We live in a society that is obsessed with appearance, and studies show that many people equate appearance to success.  While employers may not be aware of these studies, some are trying to control appearance in the workplace by imposing weight restrictions on job applicants or employees as a condition of employment.  

Whether these policies

In Victoria, Texas, the Citizens Medical Center prohibits hiring obese employees.  The hospital promulgated a policy that requires all potential employees to have a body mass index (BMI) of less than 35.  For example, an applicant who is 5-foot-5 could not weigh more than 210 pounds, and an applicant who is 5-foot-10 could not weigh more than 245 pounds.  All potential employees are screened by a physician to assess their fitness for duty.  According to the hospital’s policy, an employee’s physical appearance “should fit with a representational image or specific mental projection of the job of a health care professional.”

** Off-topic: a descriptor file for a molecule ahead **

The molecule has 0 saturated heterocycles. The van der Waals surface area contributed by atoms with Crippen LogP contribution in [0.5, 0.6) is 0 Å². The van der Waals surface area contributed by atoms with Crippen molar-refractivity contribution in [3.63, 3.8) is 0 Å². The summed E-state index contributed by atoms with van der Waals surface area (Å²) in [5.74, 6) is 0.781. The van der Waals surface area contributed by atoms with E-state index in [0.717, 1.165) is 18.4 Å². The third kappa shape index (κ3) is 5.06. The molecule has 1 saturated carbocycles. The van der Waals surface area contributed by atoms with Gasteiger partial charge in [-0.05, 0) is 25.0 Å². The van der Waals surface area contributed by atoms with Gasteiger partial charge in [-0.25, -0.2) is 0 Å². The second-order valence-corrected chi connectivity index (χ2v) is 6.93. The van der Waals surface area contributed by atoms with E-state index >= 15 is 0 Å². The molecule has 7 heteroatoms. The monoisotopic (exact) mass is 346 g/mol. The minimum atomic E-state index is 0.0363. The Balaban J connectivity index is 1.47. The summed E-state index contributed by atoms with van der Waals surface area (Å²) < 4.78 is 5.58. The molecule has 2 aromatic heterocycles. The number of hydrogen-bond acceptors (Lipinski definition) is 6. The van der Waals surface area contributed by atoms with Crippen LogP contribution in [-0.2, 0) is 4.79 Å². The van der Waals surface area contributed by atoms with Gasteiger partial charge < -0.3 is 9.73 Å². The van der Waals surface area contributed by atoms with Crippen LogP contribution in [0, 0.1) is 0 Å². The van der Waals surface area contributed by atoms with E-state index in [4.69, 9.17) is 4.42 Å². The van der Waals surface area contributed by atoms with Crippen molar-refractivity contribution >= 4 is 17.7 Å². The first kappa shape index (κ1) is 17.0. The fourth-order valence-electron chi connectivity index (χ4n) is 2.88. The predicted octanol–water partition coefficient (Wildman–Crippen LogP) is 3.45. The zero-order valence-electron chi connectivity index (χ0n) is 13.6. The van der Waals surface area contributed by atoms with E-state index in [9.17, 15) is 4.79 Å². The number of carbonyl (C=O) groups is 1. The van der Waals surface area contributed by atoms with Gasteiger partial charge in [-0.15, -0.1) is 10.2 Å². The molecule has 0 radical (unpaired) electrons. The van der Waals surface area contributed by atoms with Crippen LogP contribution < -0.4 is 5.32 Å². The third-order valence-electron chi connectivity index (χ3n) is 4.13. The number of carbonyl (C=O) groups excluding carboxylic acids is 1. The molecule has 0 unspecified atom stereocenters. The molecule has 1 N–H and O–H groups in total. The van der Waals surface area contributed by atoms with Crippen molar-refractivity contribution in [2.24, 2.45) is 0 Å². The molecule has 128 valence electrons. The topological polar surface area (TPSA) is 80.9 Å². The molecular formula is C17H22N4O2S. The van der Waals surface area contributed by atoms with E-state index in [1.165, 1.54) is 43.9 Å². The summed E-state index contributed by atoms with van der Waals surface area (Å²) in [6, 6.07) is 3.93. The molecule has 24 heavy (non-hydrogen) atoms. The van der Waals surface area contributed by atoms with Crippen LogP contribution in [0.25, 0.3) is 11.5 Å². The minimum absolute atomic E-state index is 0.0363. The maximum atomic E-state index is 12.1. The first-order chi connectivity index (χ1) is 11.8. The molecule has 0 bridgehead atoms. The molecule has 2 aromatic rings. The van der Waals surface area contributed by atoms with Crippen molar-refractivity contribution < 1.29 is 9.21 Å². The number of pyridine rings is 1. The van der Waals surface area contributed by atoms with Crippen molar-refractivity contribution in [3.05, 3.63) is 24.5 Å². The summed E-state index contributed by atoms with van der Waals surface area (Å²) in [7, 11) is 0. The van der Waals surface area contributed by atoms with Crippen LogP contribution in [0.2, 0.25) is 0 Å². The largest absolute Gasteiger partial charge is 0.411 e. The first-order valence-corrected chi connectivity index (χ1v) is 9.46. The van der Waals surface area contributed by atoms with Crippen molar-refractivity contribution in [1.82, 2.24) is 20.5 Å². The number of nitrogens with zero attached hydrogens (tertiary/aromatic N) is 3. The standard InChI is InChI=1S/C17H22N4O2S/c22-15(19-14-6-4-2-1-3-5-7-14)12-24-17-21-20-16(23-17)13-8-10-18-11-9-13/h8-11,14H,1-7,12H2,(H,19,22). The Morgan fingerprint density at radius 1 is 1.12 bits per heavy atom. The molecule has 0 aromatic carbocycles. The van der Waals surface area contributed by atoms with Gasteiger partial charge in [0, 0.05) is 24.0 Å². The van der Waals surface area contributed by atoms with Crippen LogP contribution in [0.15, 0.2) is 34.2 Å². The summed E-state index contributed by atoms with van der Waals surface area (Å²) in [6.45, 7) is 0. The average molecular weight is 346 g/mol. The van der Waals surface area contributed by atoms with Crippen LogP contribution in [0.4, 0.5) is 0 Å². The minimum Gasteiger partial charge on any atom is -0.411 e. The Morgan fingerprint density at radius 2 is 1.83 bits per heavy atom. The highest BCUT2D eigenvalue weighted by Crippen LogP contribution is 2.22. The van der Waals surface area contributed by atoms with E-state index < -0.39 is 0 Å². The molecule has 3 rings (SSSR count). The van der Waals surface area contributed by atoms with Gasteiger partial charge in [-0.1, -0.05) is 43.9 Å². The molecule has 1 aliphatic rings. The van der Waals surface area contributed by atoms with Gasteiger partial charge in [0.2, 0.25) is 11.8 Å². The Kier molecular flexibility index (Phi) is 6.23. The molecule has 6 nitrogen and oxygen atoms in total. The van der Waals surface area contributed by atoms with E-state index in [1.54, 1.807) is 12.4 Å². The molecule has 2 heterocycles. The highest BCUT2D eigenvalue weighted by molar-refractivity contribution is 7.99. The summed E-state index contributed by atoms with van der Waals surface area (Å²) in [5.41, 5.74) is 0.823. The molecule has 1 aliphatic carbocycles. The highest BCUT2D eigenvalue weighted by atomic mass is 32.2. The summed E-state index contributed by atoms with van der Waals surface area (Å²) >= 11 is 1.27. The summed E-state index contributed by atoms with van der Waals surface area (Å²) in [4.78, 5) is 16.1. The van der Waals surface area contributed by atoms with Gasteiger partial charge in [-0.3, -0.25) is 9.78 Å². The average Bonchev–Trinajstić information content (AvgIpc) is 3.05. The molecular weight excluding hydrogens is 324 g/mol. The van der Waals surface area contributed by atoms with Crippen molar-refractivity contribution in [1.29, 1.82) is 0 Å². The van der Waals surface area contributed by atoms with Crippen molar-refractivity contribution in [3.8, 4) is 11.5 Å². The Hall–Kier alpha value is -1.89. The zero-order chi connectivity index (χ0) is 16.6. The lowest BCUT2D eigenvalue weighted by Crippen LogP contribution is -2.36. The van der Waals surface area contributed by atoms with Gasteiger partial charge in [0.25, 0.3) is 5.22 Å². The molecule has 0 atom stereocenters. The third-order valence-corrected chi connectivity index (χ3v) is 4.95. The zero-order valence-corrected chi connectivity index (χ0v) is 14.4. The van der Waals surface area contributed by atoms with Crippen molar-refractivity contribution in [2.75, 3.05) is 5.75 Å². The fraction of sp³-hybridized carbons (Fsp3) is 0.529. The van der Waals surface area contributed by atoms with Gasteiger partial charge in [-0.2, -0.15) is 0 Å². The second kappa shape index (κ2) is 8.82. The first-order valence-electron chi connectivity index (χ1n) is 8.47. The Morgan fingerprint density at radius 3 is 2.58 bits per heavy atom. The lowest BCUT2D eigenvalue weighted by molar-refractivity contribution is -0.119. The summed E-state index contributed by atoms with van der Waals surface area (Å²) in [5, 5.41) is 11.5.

Continue Reading Are Weight Characteristics Permissible Factors in Evaluating Job Applicants?

Thirty-four percent of adults in the United States presently qualify as obese under standards adopted by the Center for Disease Control.  Morbid obesity (defined as having a body weight more than 100% over the norm) and obesity caused by a psychological disorder are "disabilities" as defined by the Americans With Disabilities Act (“ADA”), according to the EEOC.  Lawsuits involving morbid obesity are on the rise and come in many shapes and sizes.  The most common involves a “substantially limiting” health condition such as diabetes, heart disease, and hypertension.  Others involve employers who assume an obese employee would pose a direct threat to the health and safety of him or herself or other employees if he or she were to carry out the essential functions of the job.


Continue Reading A Big Problem: Obesity Discrimination In The Workplace